Δεν υπάρχει πια αέρας, παρα μόνο δυσαρέσκεια.
Δεν υπάρχει πια βροχή, παρα μόνο όξινη βροχή.
Δεν υπάρχουν πια πάρκα, παρα μόνο parkings (εκτός από το πάρκο στη Ναυαρίνου).
Δεν υπάρχουν πια κοινωνίες, παρα μόνο ανώνυμες εταιρίες.
Εταιρίες στη θέση των εθνών.
Καταναλωτές στη θέση των πολιτών.
Πολεοδομικές περιοχές αντί για πόλεις.
Δεν υπάρχουν άνθρωποι, παρα μόνο κοινό.
Δεν υπάρχει πραγματικότητα, παρα μόνο διαφήμιση.
Δεν υπάρχουν οράματα, παρα μόνο τηλεοράσεις.
Όταν θαυμάζουμε ένα λουλούδι συνήθως λέμε: «Τι ωραίο, είναι σαν πλαστικό».

Χάρτης της υδρογείου

         Η γραμμή του ισημερινού δεν περνάει από τη μέση του χάρτη της υδρογείου που μας μάθαιναν στο σχολείο. Περισσότερο από μισό αιώνα πριν, ο Γερμανός εξερευνητής Άρνο Πέτερς παραδέχτηκε αυτό που όλοι έβλεπαν αλλά κανείς δεν έλεγε: ο βασιλιάς της γεωγραφίας ήταν γυμνός.
         Ο χάρτης της υδρογείου που μας δίδασκαν έδειχνε να είναι τα δύο τρίτα του κόσμου στο Βορρά και το ένα τρίτο στο Νότο. Στο χάρτη εκείνο, η Ευρώπη είναι μεγαλύτερη από τη Λατινική Αμερική, παρότι στην πραγματικότητα η Λατινική Αμερική έχει τη διπλάσια επιφάνεια από την Ευρώπη. Η Ινδία φαίνεται πιο μικρή από τη Σκανδιναβία, παρότι είναι τρεις φορές μεγαλύτερη. Οι Ηνωμένες Πολιτείες και ο Καναδάς καταλαμβάνουν στο χάρτη περισσότερο χώρο από την Αφρική, ενώ στην πραγματικότητα μόλις και μετά βίας φτάνουν τα δύο τρίτα της αφρικανικής ηπείρου.
         Ο χάρτης ψεύδεται. Η παραδοσιακή γεωγραφία κλέβει το χώρο, όπως η ιμπεριαλιστική οικονομία κλέβει τον πλούτο, όπως η επίσημη ιστορία κλέβει τη μνήμη και η τυπική κουλτούρα κλέβει το λόγο.

Ο εν λόγω χάρτης του Peters, με τις εκτάσεις χωρών και ηπείρων ακριβείς.

Διαβάζοντας αυτό το βιβλίο, δεν μπορούσα να σταματήσω να σημειώνω και να υπογραμμίζω. Κάθε δεύτερη αράδα είναι γεμάτη νόημα, συνδέσεις, αποκαλύψεις και θίξεις για το τι πραγματικά είναι ανάποδο στον κόσμο. Η ματιά του Ουρουγουανού συγγραφέα ξεκινάει από τη Λατινική Αμερική του 1998 και εξαπλώνεται σε όλο τον κόσμο, όταν τα πράγματα δεν φαινόντουσαν τόσο σκούρα όσο σήμερα κι ο κόσμος ακόμα ζούσε τη μετασοσιαλιστική μέθη. Σήμερα, θα μπορούσαμε κάλλιστα να αντικαταστήσουμε μερικά ονόματα μέσα στο κείμενο και αυτόματα οι ιστορίες του χρέους, του μίσους, της ληστείας και της αποχαύνωσης να μιλάνε για την Ελλάδα του 2013. Τίποτα δεν έχει αλλάξει στα χρόνια που μεσολάβησαν· μάλιστα, όσα θίγει ο Γκαλεάνο έχουν απλά ενταθεί και παγκοσμιοποιηθεί περισσότερο, οι αδικίες έχουν χτυπήσει νέες αποχρώσεις του κόκκινου κι αυτό κάνει το βιβλίο τόσο πιο επίκαιρο. Είναι πολύ πετυχημένο νομίζω ότι το βιβλίο τελειώνει με τις γραμμές: Ο συγγραφέας σταμάτησε το γράψιμο αυτού του βιβλίου τον Αύγουστο του 1998. Αν θέλετε να μάθετε τη συνέχεια να ακούτε, να βλέπετε και να διαβάζετε καθημερινά τις ειδήσεις.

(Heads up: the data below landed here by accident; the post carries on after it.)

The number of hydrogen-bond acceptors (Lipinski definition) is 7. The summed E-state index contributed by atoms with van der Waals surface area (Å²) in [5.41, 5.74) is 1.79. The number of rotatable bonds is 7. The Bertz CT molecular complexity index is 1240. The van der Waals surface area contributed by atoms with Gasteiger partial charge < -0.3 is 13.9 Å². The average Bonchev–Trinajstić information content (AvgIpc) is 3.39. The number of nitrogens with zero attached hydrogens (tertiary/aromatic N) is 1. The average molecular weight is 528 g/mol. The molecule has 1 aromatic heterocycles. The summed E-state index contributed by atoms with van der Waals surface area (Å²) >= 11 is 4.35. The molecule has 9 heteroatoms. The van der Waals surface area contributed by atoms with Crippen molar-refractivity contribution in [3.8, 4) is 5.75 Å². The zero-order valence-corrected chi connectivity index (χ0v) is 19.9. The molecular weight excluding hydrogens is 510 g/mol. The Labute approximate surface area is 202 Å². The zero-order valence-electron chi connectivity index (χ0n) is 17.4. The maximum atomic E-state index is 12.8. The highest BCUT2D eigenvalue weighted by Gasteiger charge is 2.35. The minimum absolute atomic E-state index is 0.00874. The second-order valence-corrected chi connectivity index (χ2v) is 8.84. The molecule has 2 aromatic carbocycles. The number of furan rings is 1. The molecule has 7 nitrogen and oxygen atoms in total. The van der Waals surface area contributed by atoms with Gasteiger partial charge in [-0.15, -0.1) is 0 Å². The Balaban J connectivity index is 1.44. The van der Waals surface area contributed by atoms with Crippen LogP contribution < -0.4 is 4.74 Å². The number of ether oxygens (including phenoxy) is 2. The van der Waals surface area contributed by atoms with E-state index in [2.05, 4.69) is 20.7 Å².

Δεν είναι εύκολη ανάγνωση: κάθε κεφάλαιο είναι κι ένα χαστούκι, κάθε στοιχείο (το οποίο δυστυχώς δεν έρχεται με πηγές) άλλο ένα χτύπημα. Θα έλεγα ότι είναι μια εισαγωγή για την κατάσταση του σύγχρονου κόσμου, ένα εγχειρίδιο για την κοινωνική, περιβαλλοντική και πολιτιστική ανισορροπία παντού. Ο γλαφυρός τρόπος που γράφει ο Γκαλεάνο το κάνει ακόμα πιο πολύτιμο, τα μηνύματα που περνάει χτυπάνε πιο γερά.

Το τελευταίο κεφάλαιο τουλάχιστον είναι αισιόδοξο και λίγο ονειροπόλο. Προτιμώ να κρατήσω αυτό παρά να χαθώ στα υπόλοιπα απαισιόδοξα και φριχτά κεφάλαια, όσο καλά κι αν είναι για υπογράμμιση. Διαβάστε το εδώ. Επίσης online μπορείτε να βρείτε και άλλα αποσπάσματα του βιβλίου εδώ.

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Quotes ~ Αποφθέγματα XV // George Bernard Shaw

Seriously, this guy must have been constantly just speaking in quote-worthy nuggets. No lame jokes, banal sayings or uninspired, trivial chit-chat; just heavy-weight yet silky smooth truisms that are just a tiny little bit truer than all others. It is one of those cases where the variation is subtle but the difference is indeed disproportionately, or should we say, very well proportionedly disproportionately, large.


“Patriotism is, fundamentally, a conviction that a particular country is the best in the world because you were born in it.”


“When a thing is funny, search it carefully for a hidden truth.”


“Animals are my friends…and I don’t eat my friends.”


“You see things; you say, ‘Why?’ But I dream things that never were; and I say ‘Why not?”


“The reasonable man adapts himself to the world: the unreasonable one persists to adapt the world to himself. Therefore all progress depends on the unreasonable man.” (a personal classic with a story of its own, one of his saying I have known the longest and argued over the hardest)


“My way of joking is to tell the truth. It’s the funniest joke in the world.”


“I often quote myself. It adds spice to my conversation.”


“Whole problem with the world is that fools and fanatics are always so sure of themselves, and wiser people are full of doubts.”


“Liberty means responsibility. That is why most men dread it.”


“You are going to let the fear of poverty govern your life and your reward will be that you will eat, but you will not live.”

Where I picked them from, a more complete list.